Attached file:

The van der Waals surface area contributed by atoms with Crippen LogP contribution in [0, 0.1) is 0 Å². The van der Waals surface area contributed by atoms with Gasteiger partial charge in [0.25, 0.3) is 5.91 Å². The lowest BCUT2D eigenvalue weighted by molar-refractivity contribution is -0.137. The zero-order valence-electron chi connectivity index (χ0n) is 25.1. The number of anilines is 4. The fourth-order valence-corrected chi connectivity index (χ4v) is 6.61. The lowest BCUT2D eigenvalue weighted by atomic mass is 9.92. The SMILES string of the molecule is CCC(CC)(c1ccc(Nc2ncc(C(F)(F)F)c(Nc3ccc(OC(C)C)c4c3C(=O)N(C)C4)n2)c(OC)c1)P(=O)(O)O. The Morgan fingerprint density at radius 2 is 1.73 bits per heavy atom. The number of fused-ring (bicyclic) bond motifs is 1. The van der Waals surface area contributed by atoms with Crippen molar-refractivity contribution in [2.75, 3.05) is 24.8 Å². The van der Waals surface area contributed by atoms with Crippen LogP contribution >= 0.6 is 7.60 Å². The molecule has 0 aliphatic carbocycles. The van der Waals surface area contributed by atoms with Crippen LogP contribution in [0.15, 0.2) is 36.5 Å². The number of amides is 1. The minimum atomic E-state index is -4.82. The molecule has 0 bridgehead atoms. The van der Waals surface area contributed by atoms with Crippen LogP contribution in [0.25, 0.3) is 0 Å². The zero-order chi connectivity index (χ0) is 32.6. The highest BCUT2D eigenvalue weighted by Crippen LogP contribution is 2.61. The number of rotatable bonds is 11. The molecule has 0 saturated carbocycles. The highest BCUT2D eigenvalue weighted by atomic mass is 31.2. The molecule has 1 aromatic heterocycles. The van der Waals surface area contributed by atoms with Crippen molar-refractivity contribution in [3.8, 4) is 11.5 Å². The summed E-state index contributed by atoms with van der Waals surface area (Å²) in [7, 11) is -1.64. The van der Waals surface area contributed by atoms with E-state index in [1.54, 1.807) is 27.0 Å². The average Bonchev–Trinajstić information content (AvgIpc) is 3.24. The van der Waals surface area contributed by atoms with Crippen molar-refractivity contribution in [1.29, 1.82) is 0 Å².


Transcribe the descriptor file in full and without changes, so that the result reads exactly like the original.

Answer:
The van der Waals surface area contributed by atoms with Crippen LogP contribution in [0, 0.1) is 0 Å². The van der Waals surface area contributed by atoms with Gasteiger partial charge in [0.25, 0.3) is 5.91 Å². The lowest BCUT2D eigenvalue weighted by molar-refractivity contribution is -0.137. The zero-order valence-electron chi connectivity index (χ0n) is 25.1. The number of anilines is 4. The fourth-order valence-corrected chi connectivity index (χ4v) is 6.61. The lowest BCUT2D eigenvalue weighted by atomic mass is 9.92. The SMILES string of the molecule is CCC(CC)(c1ccc(Nc2ncc(C(F)(F)F)c(Nc3ccc(OC(C)C)c4c3C(=O)N(C)C4)n2)c(OC)c1)P(=O)(O)O. The Morgan fingerprint density at radius 2 is 1.73 bits per heavy atom. The number of fused-ring (bicyclic) bond motifs is 1. The van der Waals surface area contributed by atoms with Crippen molar-refractivity contribution in [2.75, 3.05) is 24.8 Å². The van der Waals surface area contributed by atoms with Crippen LogP contribution >= 0.6 is 7.60 Å². The molecule has 0 aliphatic carbocycles. The van der Waals surface area contributed by atoms with Crippen LogP contribution in [0.15, 0.2) is 36.5 Å². The number of amides is 1. The minimum atomic E-state index is -4.82. The molecule has 0 bridgehead atoms. The van der Waals surface area contributed by atoms with Crippen LogP contribution in [0.25, 0.3) is 0 Å². The zero-order chi connectivity index (χ0) is 32.6. The highest BCUT2D eigenvalue weighted by Crippen LogP contribution is 2.61. The number of rotatable bonds is 11. The molecule has 0 saturated carbocycles. The highest BCUT2D eigenvalue weighted by atomic mass is 31.2. The molecule has 1 aromatic heterocycles. The van der Waals surface area contributed by atoms with Crippen molar-refractivity contribution in [3.8, 4) is 11.5 Å². The summed E-state index contributed by atoms with van der Waals surface area (Å²) in [7, 11) is -1.64. The van der Waals surface area contributed by atoms with E-state index in [1.54, 1.807) is 27.0 Å². The average Bonchev–Trinajstić information content (AvgIpc) is 3.24. The van der Waals surface area contributed by atoms with Crippen molar-refractivity contribution in [1.29, 1.82) is 0 Å².